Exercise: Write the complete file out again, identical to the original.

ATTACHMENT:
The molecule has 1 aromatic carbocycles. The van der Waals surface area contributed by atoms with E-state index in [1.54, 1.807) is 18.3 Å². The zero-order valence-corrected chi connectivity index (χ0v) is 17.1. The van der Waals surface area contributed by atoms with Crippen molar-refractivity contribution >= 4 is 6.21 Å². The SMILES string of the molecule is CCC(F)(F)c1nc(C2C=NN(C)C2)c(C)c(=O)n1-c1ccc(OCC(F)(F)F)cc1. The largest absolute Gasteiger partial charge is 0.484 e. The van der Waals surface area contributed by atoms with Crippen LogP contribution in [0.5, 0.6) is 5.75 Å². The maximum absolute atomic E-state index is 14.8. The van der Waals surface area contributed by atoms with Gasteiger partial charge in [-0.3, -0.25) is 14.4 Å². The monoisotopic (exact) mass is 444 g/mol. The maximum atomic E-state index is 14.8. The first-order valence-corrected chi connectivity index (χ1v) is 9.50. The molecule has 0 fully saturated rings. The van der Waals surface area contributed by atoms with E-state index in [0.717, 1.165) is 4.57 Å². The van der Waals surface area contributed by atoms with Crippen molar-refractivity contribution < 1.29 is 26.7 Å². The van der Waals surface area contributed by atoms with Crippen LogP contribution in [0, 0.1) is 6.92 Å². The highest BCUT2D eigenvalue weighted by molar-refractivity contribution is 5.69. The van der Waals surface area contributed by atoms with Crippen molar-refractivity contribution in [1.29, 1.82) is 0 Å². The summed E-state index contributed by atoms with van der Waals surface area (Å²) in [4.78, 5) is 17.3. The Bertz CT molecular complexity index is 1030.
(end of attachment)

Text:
The molecule has 1 aromatic carbocycles. The van der Waals surface area contributed by atoms with E-state index in [1.54, 1.807) is 18.3 Å². The zero-order valence-corrected chi connectivity index (χ0v) is 17.1. The van der Waals surface area contributed by atoms with Crippen molar-refractivity contribution >= 4 is 6.21 Å². The SMILES string of the molecule is CCC(F)(F)c1nc(C2C=NN(C)C2)c(C)c(=O)n1-c1ccc(OCC(F)(F)F)cc1. The largest absolute Gasteiger partial charge is 0.484 e. The van der Waals surface area contributed by atoms with Crippen LogP contribution in [0.5, 0.6) is 5.75 Å². The maximum absolute atomic E-state index is 14.8. The van der Waals surface area contributed by atoms with Gasteiger partial charge in [-0.3, -0.25) is 14.4 Å². The monoisotopic (exact) mass is 444 g/mol. The maximum atomic E-state index is 14.8. The first-order valence-corrected chi connectivity index (χ1v) is 9.50. The molecule has 0 fully saturated rings. The van der Waals surface area contributed by atoms with E-state index in [0.717, 1.165) is 4.57 Å². The van der Waals surface area contributed by atoms with Crippen molar-refractivity contribution < 1.29 is 26.7 Å². The van der Waals surface area contributed by atoms with Crippen LogP contribution in [0, 0.1) is 6.92 Å². The highest BCUT2D eigenvalue weighted by molar-refractivity contribution is 5.69. The van der Waals surface area contributed by atoms with Crippen molar-refractivity contribution in [1.29, 1.82) is 0 Å². The summed E-state index contributed by atoms with van der Waals surface area (Å²) in [4.78, 5) is 17.3. The Bertz CT molecular complexity index is 1030.